Whilst we wait for the Paralympics I wanted to share my favourite bits of the Olympics so far. It started in Bugle, as I’m sure many things do. I was driving through it about an hour before the flame was due to pass through and it seemed like the whole village was out. The village silver was proudly displayed on a table, brass bands were assembling in the side streets, bunting and flags festooned the road and every front door was open with people milling about, laughing and smiling. It was at this moment that I realised that we might be in for something very special.
The momentum of the torch moved towards a parachuting Queen and a stunning opening ceremony with the most wonderful and artistic cauldron at the end.
I loved seeing the cheeky Czech delegates arriving in the Stadium in wellies! Even better was seeing women from countries that had never sent a woman before, even Saudi Arabia, who don’t even let them drive, fielded female athletes. For Team GB our girls have been phenomenal, the first medals went to girls as did the last, the first gold went to a girl and in between they collected many more medals than ever before.
The technology in our stadiums was incredible, did you know the velodrome had been designed to be warmer than normal as warm air is slightly thinner and makes for faster cycling or that the baffles in the athletics arena were engineered to make it the loudest in the world?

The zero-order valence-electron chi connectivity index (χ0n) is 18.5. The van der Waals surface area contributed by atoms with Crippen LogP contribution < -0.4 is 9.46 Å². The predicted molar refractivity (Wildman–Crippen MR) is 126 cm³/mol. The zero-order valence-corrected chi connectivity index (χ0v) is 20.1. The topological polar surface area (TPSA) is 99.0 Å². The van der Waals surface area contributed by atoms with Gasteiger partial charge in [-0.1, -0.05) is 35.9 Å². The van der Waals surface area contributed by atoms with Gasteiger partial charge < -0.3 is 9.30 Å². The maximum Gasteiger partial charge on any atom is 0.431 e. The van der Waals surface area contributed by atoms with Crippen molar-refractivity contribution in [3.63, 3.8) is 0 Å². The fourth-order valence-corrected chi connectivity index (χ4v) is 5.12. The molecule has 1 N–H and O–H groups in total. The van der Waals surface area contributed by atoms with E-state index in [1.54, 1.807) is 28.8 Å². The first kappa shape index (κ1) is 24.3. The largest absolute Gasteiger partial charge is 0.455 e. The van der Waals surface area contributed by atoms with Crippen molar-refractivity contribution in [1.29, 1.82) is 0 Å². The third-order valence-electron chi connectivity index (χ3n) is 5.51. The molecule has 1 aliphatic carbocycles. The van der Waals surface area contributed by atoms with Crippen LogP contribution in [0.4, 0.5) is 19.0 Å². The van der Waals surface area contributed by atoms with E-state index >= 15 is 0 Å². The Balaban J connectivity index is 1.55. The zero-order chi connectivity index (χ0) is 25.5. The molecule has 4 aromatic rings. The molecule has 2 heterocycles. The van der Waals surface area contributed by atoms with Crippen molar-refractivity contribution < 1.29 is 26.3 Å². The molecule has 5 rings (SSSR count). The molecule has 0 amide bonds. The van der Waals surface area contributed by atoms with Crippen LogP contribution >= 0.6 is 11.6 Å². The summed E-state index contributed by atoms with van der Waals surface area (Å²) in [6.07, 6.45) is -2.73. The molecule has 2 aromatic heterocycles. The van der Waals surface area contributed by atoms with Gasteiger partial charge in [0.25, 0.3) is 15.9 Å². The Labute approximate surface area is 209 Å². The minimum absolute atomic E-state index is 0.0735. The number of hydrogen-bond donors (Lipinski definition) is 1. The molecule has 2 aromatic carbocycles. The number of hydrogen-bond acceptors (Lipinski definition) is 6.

Then there were the events themselves; the dead heat at the end of the female triathlon. Watching the Brownlee brothers coming first and third in their triathlon, the three Jamaican flags rising for the 200m and I really loved the expression on Katherine Copeland’s face as she could not believe she had just won gold! Almost as good as Andy Murray’s.
I was also so impressed with how the athletes celebrated with each other even when it meant they lost gold. In particular during the Men’s High Bar final. Each time all the rivals clapped and hugged each other as stunning performance was followed by even more stunning performance. Those men were able to look at excellence and applaud it rather than show their own disappointment. I was touched by the tears from Pendleton when she saw her Gold changed to Silver but her huge smile and victory lap for the audience and her hug for her competitor were properly Olympian. As was the Jordanian who finished her face clearly in agony but kept on to cross the line There were times when getting a Bronze seemed even better than a Gold and it was a real laugh to see Tom Daly and his whole team jumping in the pool in celebration.
Even if I didn’t get tickets I could still take part due to the wonderful BBC coverage and I’ll never forget watching the diving on the shop computer with a German family, all rooting for each other’s guy . Then there were the golden letterboxes – well done Royal Mail and finally sharing it all with my friends on Facebook who had been lucky enough to attend. All in all an outstanding affair.